When you tell someone in America that your religion influences your politics, it likely brings to mind politicians bemoaning the decline of family values and images of protesters outside of abortion clinics — at which point, the person listening might slowly back away.
But these largely conservative and often cringe-worthy demonstrations of politics inspired by religion are just a sampling of the diverse ways in which people intertwine their religious and political convictions. Rather, religion can also complement and act as a powerful foundation for progressive values. At least, it has for me.
The majority of my family, including the Orthodox Jewish side, has always considered themselves staunch Democrats, including one self-identified “pinko” — definition: “not exactly Communist red, but pretty darn close.”
While religion and progressive politics might seem to conflict, for me, halacha, or Jewish law, reinforces what I consider to be a central, progressive value: the idea that a society is obligated to collectively provide for the basic needs of its members — whether through healthcare, welfare, food stamps or other policies that seek to confront economic inequalities.
Jewish law, the set of rules Orthodox Jews traditionally follow, places a heavy emphasis on tzedakah, or charity — so much so that there’s a religious legal obligation to give 10 percent of one’s income toward alleviating poverty, a practice known as ma’aser.
The concept is treated with such weight that Maimonides, one of Judaism’s foremost legal scholars, outlined eight different levels of charity, stressing anonymous methods of giving in order to protect recipients from stigma and uphold their dignity.
So, from the perspective of Jewish law, there’s nothing unfamiliar about taxation for the sake of uplifting an underprivileged strata of society. In fact, doing so is treated as a personal obligation to be done as consciously and sensitively as possible.
But my favorite example of Jewish law’s progressive tinge has to be health care. Alongside the concept of ma’aser, Jewish legal thinkers specifically address a person’s individual and communal responsibility to those who can’t afford to pay their medical expenses.
The Shulchan Aruch, arguably the most authoritative comprehensive code of Jewish law, states that if one person has medicine another needs, “it is forbidden to raise their prices beyond what is appropriate.” In other words, on an individual level, access to health care has to be made affordable. A more modern source goes even further.
Rabbi Eliezer Waldenberg, a 20th-century, respected Jewish legal authority, wrote, “When poor people are ill and cannot afford medical expenses, the community sends them a doctor to visit them, and the medicine is paid for by the communal fund.”
While referring to a community much smaller than the United States, the take-away message for me is this: A society is responsible for ensuring that everyone receives medical care at a price they can pay. And if they can’t, so be it. You create a system in which they’re taken care of nonetheless.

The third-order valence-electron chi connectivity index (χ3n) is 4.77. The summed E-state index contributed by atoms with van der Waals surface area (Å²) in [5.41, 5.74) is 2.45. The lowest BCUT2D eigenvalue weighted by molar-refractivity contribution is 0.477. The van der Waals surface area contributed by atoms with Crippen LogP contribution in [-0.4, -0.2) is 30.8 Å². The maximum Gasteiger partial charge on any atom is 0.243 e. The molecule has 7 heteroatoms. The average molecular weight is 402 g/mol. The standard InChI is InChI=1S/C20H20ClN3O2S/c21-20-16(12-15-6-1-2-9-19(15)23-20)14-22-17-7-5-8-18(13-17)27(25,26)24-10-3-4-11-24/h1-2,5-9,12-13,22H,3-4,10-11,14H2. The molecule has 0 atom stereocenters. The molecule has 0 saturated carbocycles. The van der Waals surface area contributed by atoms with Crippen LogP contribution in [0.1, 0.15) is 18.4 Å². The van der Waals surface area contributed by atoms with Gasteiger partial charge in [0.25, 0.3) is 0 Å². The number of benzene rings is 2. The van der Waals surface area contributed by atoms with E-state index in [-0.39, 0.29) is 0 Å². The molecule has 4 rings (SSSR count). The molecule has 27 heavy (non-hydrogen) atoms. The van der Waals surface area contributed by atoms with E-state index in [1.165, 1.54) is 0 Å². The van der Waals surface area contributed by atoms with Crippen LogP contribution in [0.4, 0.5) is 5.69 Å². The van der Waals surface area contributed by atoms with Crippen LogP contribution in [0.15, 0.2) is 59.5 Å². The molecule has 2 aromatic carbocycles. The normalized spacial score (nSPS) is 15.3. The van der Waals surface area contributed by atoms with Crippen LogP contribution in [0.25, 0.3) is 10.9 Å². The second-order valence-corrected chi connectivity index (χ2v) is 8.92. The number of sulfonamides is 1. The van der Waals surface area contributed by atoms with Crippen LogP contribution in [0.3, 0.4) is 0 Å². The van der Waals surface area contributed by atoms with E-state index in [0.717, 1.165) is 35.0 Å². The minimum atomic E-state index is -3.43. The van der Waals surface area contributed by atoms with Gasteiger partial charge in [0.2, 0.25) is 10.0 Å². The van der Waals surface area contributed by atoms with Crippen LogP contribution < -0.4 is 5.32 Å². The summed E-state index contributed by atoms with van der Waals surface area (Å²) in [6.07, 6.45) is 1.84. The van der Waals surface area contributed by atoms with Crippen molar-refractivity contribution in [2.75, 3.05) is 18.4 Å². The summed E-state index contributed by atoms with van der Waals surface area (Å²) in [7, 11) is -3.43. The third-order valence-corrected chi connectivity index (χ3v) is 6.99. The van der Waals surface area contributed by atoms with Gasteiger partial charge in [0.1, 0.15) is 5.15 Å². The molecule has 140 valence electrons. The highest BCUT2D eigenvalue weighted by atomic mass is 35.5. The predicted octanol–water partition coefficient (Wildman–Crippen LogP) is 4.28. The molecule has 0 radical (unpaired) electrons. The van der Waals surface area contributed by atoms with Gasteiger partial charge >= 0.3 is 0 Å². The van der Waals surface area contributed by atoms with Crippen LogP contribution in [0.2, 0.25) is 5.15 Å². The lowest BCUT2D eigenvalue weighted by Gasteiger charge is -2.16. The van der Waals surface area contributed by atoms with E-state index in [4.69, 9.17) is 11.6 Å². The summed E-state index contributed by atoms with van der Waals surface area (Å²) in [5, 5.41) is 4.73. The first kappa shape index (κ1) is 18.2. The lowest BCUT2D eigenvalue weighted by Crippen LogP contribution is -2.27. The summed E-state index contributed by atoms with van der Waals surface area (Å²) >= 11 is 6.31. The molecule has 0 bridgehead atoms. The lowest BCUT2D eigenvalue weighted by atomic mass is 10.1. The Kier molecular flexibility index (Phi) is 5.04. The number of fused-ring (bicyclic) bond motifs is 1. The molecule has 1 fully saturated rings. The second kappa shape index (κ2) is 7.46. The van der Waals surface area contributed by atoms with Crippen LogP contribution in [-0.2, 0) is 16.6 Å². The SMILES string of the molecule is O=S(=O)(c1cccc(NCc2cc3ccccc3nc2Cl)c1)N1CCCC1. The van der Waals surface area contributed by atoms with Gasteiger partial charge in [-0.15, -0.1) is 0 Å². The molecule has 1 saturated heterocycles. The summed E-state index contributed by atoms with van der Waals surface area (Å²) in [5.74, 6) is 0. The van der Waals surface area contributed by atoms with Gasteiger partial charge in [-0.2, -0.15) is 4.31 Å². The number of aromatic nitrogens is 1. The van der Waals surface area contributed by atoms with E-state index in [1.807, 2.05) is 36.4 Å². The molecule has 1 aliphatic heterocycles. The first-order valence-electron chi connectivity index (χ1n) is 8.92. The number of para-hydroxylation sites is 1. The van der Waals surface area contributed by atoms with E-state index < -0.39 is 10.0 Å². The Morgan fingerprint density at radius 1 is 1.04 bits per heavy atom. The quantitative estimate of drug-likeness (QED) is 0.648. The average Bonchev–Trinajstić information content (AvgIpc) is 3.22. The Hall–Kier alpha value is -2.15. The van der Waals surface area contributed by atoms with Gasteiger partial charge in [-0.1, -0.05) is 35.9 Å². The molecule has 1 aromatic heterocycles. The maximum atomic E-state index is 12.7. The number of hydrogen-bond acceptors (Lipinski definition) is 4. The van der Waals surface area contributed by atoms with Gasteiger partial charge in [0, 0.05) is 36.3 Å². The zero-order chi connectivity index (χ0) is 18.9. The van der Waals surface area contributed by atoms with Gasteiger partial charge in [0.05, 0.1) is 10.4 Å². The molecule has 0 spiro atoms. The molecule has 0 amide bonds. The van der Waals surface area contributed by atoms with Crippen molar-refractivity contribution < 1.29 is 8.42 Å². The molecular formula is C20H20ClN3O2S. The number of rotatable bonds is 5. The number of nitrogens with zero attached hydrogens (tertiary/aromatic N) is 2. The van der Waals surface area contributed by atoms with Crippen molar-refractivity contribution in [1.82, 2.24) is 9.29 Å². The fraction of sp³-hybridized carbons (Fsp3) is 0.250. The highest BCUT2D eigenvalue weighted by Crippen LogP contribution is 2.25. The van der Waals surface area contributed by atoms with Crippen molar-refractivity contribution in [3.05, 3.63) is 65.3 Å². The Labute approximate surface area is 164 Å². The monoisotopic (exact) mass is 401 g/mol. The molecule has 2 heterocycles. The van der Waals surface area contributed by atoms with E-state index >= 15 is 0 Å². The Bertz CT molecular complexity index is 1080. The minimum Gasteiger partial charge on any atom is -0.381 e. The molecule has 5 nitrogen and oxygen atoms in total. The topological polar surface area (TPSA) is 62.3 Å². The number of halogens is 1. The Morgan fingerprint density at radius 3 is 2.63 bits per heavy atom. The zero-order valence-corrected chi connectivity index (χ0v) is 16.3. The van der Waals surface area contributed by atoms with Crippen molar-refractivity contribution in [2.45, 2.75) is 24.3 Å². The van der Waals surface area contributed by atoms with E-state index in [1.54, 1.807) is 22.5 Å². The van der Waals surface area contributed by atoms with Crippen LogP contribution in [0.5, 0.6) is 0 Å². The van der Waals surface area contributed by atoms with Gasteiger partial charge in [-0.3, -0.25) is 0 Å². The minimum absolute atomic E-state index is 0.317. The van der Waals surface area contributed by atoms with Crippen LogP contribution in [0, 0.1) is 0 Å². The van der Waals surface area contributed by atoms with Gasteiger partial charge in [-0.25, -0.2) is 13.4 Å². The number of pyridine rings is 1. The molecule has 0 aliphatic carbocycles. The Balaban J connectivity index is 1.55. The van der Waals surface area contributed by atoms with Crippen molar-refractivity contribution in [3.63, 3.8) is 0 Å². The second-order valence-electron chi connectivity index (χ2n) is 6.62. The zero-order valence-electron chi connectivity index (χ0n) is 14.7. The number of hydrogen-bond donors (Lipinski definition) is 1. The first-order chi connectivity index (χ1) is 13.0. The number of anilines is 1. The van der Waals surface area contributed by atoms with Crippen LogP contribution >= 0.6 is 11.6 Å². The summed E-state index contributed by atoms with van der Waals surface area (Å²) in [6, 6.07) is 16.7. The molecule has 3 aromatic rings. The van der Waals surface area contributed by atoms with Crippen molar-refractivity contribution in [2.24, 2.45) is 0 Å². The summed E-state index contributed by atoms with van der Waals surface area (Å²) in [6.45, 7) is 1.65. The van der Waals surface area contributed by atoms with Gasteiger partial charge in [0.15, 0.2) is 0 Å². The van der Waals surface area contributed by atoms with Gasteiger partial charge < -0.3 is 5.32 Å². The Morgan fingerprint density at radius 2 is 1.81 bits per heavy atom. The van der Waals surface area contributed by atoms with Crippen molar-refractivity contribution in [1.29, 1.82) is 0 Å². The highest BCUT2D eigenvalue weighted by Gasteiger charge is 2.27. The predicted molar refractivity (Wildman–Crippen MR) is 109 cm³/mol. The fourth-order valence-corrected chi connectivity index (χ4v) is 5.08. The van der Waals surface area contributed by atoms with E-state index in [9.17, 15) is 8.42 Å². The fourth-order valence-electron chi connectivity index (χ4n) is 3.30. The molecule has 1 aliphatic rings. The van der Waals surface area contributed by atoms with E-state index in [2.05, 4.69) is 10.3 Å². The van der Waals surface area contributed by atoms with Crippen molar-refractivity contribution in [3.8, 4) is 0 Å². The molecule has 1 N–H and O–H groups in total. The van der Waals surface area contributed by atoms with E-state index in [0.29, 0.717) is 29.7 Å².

Judaism isn’t the only religious tradition to take a firm stance on bridging economic inequalities. Zakat, charity, is the third of the five pillars of Islam and considered a legal requirement. Mohammed is recorded to have said, “Tell them Allah has made zakat obligatory for them, that it should be collected from the rich and distributed among the poor,” an emphatic statement in favor of a communal effort to alleviate poverty. Muslim legal thinkers have come up with specific guidelines on the kinds of wealth that require zakat and the socioeconomic classes not obligated to give, much like taxes.
Similarly, Christian scriptures also emphasize a responsibility to provide for the basic needs of all members of society. While talking to a Catholic friend last week, I mentioned that I was reading the Gospel of Luke for class. “That’s one of my favorites. Luke’s the socialist gospel,” he laughed. I can see why he thinks so.
In the New International Version translation of the Gospel of Luke, Jesus says to the apostles, “Sell your possessions and give to the poor,” and, more radically, “You cannot serve both God and money,” a strong indictment against stinginess. Ultimately, whole books can be written — and are — about Islam and Christianity’s emphasis on individual and communal commitments to the underprivileged, alongside many other religious traditions.
To some, these tidbits of Jewish law might be just antiquated statements written a century to thousands of years ago. But, for me — and I’m sure for members of other faiths — they’re a reminder that religious authorities believed providing for people’s needs, confronting unequal access to healthcare and alleviating poverty, is more than just a nice practice, but a God-given mandate. Doctrine provides me with an empowering foundation to advocate for policies that confront economic inequalities and ask us to think of the United States as a community with individual responsibilities to the collective. So, yes, my religion influences my politics, but no need to back away. The relationship is more complicated than you might think. While many conservatives visibly draw on religious tradition, it may be time they consider their faiths’ full range of political implications.
Sara Weissman writes the Monday column on religious identities. You can contact her at [email protected].